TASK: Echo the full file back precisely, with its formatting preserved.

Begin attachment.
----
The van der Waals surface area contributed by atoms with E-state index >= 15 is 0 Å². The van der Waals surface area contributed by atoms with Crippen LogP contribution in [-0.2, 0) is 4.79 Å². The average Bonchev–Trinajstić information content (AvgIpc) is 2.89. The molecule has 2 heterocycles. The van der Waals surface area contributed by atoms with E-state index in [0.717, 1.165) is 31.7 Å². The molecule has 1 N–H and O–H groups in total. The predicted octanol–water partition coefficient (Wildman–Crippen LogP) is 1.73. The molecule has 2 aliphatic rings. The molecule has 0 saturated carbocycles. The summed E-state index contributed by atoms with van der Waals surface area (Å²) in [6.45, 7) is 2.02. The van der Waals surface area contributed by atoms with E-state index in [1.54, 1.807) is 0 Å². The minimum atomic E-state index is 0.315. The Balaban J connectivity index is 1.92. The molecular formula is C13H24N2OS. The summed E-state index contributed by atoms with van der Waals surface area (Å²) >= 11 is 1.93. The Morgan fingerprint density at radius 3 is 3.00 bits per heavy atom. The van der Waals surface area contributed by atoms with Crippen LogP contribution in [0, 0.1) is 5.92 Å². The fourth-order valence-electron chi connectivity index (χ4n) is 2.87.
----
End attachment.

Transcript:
The van der Waals surface area contributed by atoms with E-state index >= 15 is 0 Å². The van der Waals surface area contributed by atoms with Crippen LogP contribution in [-0.2, 0) is 4.79 Å². The average Bonchev–Trinajstić information content (AvgIpc) is 2.89. The molecule has 2 heterocycles. The van der Waals surface area contributed by atoms with E-state index in [0.717, 1.165) is 31.7 Å². The molecule has 1 N–H and O–H groups in total. The predicted octanol–water partition coefficient (Wildman–Crippen LogP) is 1.73. The molecule has 2 aliphatic rings. The molecule has 0 saturated carbocycles. The summed E-state index contributed by atoms with van der Waals surface area (Å²) in [6.45, 7) is 2.02. The van der Waals surface area contributed by atoms with E-state index in [1.54, 1.807) is 0 Å². The minimum atomic E-state index is 0.315. The Balaban J connectivity index is 1.92. The molecular formula is C13H24N2OS. The summed E-state index contributed by atoms with van der Waals surface area (Å²) >= 11 is 1.93. The Morgan fingerprint density at radius 3 is 3.00 bits per heavy atom. The van der Waals surface area contributed by atoms with Crippen LogP contribution in [0, 0.1) is 5.92 Å². The fourth-order valence-electron chi connectivity index (χ4n) is 2.87.